First, let's look at the two sides and what makes them important. I'll start with the journey, the body of the show. What makes it important is obvious. It's the essence of the show. If you have a 10 absolutely terrible episodes, it doesn't matter what kind of an awesome 12th or 13th episode you have, because no one will have stuck with the show to watch it. What isn't so obvious is just how important the journey is. It's quality is that of the moment, of the act of watching itself. Especially for more vapid entertainment (which I won't call bad offhand) like Brave 10, it's what makes watching the series worth it. If you are a person who tends to live in the moment, then the journey is most definitely the most important part. But even for those of us who aren't particularly present-minded, the body of a show can still be incredibly important. It has to do with the act of enjoying something. If a journey is really good, we can actively enjoy it, something that I feel is underestimated. The journey shouldn't just be a means to the end. You shouldn't watch a show to finish it; you should watch a show to enjoy it.
|I can't imagine anyone who would watch Kino's Journey just to get to the end. The beauty of this show is that it lets you experience Kino's travels, something you can accomplish only by being involved in the moment.|
The big question here, though, is which is more important: the body or the end? If you could only have one of them done well, which should you choose? Journeys can make up for bad destinations, but don't always manage to. Especially if a series is short, the thing people will remember the most is that bad ending, and they'll disregard the enjoyment they got out of the body. The more obvious answer seems to be that a good ending is best. After all, a great ending can make up for a poor journey. To take a book example, let's take a look at Charles Dickens' A Tale of Two Cities. In all honesty, I found the middle section of that book insufferable. It was strikingly boring and devoid of things I actually cared about. You may disagree, but bear with me here. After I finally plowed through and finished the second section, I got on to the third, and I was astounded! The book ended on such a high note, full of action and character changes and story resolution and other things I actually felt interested in. Because of the great ending, I have to say that A Tale of Two Cities is an overall worthwhile book. In the case of this book, then, the ending was more important than the body. It can be the same with anime. An amazing ending can make up for a poor body. But then we run into the problem again of few people sticking around to actually get to the end. It took me two months to finally pick up ToTC again, and only because of a sense of obligation I had. When watching something becomes a chore, what's the point? So we're back to square one: which is more important?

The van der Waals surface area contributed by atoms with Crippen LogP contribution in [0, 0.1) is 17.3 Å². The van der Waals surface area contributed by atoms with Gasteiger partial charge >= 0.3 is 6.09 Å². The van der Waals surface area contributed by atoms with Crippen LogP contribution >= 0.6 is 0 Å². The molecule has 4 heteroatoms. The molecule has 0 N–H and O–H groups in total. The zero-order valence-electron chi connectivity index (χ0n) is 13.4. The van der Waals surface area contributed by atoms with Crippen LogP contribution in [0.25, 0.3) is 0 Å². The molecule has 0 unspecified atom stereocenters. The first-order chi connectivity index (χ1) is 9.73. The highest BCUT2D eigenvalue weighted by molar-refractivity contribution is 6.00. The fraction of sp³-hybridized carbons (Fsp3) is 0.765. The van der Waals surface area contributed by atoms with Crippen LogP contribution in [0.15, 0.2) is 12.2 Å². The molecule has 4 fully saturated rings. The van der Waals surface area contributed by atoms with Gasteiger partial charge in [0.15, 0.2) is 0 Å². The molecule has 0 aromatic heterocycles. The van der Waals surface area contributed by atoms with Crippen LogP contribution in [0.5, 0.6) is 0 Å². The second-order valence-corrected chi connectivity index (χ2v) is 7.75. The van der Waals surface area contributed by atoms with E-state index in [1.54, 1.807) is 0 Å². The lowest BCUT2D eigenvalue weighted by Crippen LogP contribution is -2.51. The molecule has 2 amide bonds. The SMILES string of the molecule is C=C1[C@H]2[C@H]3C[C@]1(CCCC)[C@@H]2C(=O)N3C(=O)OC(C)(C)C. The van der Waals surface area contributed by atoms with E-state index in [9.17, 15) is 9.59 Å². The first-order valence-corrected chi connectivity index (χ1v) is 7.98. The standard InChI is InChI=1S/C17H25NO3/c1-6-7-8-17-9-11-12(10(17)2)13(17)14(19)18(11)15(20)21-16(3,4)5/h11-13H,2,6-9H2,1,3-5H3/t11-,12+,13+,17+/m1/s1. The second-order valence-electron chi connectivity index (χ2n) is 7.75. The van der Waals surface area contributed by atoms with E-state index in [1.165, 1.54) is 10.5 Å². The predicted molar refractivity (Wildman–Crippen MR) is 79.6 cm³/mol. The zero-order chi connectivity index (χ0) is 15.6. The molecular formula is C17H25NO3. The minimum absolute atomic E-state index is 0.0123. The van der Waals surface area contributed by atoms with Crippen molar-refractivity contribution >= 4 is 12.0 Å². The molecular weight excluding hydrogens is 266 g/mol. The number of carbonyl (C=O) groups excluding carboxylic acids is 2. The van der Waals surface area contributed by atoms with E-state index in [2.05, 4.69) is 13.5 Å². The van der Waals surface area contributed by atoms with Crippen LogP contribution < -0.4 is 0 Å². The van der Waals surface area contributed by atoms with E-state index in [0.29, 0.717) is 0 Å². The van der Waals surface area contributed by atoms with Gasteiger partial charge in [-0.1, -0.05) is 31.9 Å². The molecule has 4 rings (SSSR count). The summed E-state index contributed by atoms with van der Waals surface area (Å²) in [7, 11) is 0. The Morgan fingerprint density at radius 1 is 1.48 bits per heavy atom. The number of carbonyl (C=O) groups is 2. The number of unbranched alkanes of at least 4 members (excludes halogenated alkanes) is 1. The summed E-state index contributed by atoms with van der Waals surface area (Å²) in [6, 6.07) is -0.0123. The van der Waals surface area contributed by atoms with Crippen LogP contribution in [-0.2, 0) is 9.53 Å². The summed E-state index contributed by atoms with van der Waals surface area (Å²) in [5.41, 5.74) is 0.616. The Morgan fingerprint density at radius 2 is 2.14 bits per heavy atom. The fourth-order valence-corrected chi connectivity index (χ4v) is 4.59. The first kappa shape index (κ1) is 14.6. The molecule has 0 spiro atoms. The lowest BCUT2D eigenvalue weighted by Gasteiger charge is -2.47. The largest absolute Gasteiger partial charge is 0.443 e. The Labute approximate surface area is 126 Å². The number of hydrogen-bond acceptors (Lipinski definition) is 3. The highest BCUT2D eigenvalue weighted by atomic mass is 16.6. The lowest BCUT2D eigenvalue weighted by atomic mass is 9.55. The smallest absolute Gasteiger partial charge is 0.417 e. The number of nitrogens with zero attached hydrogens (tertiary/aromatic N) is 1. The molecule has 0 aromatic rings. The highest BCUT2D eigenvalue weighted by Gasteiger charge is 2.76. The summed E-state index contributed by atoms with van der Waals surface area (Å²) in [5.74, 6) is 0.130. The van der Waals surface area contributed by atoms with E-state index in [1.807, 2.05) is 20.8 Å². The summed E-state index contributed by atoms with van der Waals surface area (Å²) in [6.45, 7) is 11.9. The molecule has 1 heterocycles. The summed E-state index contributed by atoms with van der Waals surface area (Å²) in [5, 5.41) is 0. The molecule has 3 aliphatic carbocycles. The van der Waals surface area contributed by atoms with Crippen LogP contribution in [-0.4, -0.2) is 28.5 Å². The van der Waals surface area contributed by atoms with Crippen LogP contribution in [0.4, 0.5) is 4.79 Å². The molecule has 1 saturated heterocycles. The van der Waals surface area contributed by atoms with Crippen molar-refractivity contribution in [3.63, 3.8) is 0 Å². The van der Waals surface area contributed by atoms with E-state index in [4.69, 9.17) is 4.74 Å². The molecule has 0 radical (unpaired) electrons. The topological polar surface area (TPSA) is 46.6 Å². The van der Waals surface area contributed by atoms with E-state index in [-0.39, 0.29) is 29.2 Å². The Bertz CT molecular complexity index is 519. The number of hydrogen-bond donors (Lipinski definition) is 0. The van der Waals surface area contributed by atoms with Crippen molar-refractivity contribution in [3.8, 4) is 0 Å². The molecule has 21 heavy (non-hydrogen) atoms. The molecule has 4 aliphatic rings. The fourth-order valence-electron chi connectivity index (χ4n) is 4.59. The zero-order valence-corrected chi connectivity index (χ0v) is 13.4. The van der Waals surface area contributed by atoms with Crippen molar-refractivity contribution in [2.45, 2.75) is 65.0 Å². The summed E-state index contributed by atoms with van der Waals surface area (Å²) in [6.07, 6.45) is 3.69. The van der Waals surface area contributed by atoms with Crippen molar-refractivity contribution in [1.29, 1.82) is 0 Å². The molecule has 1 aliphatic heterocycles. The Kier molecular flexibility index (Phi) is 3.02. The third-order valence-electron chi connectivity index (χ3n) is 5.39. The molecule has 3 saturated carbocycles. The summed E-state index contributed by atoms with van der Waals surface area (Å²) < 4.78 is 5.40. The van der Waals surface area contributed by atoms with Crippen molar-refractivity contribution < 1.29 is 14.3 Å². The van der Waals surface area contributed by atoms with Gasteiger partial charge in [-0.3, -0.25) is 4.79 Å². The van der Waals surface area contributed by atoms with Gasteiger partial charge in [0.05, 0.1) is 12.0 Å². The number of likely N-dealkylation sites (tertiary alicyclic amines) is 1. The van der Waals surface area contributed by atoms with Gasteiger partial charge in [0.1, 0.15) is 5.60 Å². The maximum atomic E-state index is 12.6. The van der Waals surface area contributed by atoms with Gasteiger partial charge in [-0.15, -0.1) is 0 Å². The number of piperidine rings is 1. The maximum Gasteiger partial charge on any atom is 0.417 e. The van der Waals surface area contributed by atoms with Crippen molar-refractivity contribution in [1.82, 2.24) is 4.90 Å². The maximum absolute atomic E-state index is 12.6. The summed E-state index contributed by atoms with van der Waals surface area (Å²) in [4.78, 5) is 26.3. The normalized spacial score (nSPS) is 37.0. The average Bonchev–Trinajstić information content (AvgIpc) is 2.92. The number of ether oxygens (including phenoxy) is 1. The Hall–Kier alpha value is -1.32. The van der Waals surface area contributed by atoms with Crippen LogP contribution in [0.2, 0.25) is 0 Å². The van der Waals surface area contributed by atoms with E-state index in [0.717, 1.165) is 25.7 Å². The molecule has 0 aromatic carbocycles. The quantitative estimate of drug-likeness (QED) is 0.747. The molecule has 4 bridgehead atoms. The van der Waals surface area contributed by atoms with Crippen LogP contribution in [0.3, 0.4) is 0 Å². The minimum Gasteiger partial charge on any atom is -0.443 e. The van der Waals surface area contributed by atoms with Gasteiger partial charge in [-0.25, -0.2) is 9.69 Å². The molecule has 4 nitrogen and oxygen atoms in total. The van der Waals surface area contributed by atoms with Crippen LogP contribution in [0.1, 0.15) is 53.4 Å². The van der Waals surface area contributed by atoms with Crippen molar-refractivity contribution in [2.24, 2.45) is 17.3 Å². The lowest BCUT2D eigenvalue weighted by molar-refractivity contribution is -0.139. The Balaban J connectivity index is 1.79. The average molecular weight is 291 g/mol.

A large part of the choice, of course, comes down to is a matter of opinion, personal preference, and mood. The importance of both bodies and endings vary from person to person. As for me personally, I believe that the journey is usually more important. Of course, I would vastly prefer both to be good, but following the "have to pick one" scheme, I would choose journey. I don't consider myself to be someone that lives "in the moment," but when I think about the act of watching anime, I enjoy the experience of watching a good story more than I do the remembrance of a good story. Of course, this varies from story to story (obviously certain stories rely more on good endings than others), but for the most part I want to remember the great time I had enjoying a series rather than the time I spent processing them.
|Gratuitous Danshi Koukousei screencap. For obvious reasons.|